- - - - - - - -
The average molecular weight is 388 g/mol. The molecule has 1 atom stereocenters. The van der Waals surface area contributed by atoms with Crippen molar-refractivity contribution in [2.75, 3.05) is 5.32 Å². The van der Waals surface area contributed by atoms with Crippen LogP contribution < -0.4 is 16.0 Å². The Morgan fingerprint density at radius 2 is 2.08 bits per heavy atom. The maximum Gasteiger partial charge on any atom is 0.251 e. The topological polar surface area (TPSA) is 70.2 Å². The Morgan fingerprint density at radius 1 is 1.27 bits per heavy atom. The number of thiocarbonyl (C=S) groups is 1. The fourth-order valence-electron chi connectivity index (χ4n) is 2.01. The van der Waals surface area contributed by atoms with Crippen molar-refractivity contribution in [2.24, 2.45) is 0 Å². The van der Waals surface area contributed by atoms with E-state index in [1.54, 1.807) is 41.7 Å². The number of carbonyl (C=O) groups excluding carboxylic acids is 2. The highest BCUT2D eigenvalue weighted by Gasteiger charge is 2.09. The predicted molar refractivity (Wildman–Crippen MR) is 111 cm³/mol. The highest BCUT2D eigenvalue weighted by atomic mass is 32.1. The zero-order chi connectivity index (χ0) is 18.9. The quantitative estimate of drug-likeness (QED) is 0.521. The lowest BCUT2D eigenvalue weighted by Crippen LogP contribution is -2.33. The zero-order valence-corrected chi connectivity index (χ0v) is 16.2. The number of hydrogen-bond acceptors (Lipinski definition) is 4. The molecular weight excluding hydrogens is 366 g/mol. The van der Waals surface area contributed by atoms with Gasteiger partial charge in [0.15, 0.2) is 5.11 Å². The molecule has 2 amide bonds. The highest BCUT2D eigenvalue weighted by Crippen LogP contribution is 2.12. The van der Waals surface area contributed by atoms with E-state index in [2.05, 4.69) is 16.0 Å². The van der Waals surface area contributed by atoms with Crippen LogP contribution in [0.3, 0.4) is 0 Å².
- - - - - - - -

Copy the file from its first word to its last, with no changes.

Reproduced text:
The average molecular weight is 388 g/mol. The molecule has 1 atom stereocenters. The van der Waals surface area contributed by atoms with Crippen molar-refractivity contribution in [2.75, 3.05) is 5.32 Å². The van der Waals surface area contributed by atoms with Crippen LogP contribution < -0.4 is 16.0 Å². The Morgan fingerprint density at radius 2 is 2.08 bits per heavy atom. The maximum Gasteiger partial charge on any atom is 0.251 e. The topological polar surface area (TPSA) is 70.2 Å². The Morgan fingerprint density at radius 1 is 1.27 bits per heavy atom. The number of thiocarbonyl (C=S) groups is 1. The fourth-order valence-electron chi connectivity index (χ4n) is 2.01. The van der Waals surface area contributed by atoms with Crippen molar-refractivity contribution in [2.24, 2.45) is 0 Å². The van der Waals surface area contributed by atoms with E-state index in [1.54, 1.807) is 41.7 Å². The number of carbonyl (C=O) groups excluding carboxylic acids is 2. The highest BCUT2D eigenvalue weighted by Gasteiger charge is 2.09. The predicted molar refractivity (Wildman–Crippen MR) is 111 cm³/mol. The highest BCUT2D eigenvalue weighted by atomic mass is 32.1. The zero-order chi connectivity index (χ0) is 18.9. The quantitative estimate of drug-likeness (QED) is 0.521. The lowest BCUT2D eigenvalue weighted by Crippen LogP contribution is -2.33. The zero-order valence-corrected chi connectivity index (χ0v) is 16.2. The number of hydrogen-bond acceptors (Lipinski definition) is 4. The molecular weight excluding hydrogens is 366 g/mol. The van der Waals surface area contributed by atoms with Gasteiger partial charge in [0.15, 0.2) is 5.11 Å². The molecule has 2 amide bonds. The highest BCUT2D eigenvalue weighted by Crippen LogP contribution is 2.12. The van der Waals surface area contributed by atoms with E-state index in [2.05, 4.69) is 16.0 Å². The van der Waals surface area contributed by atoms with Crippen LogP contribution in [0.3, 0.4) is 0 Å².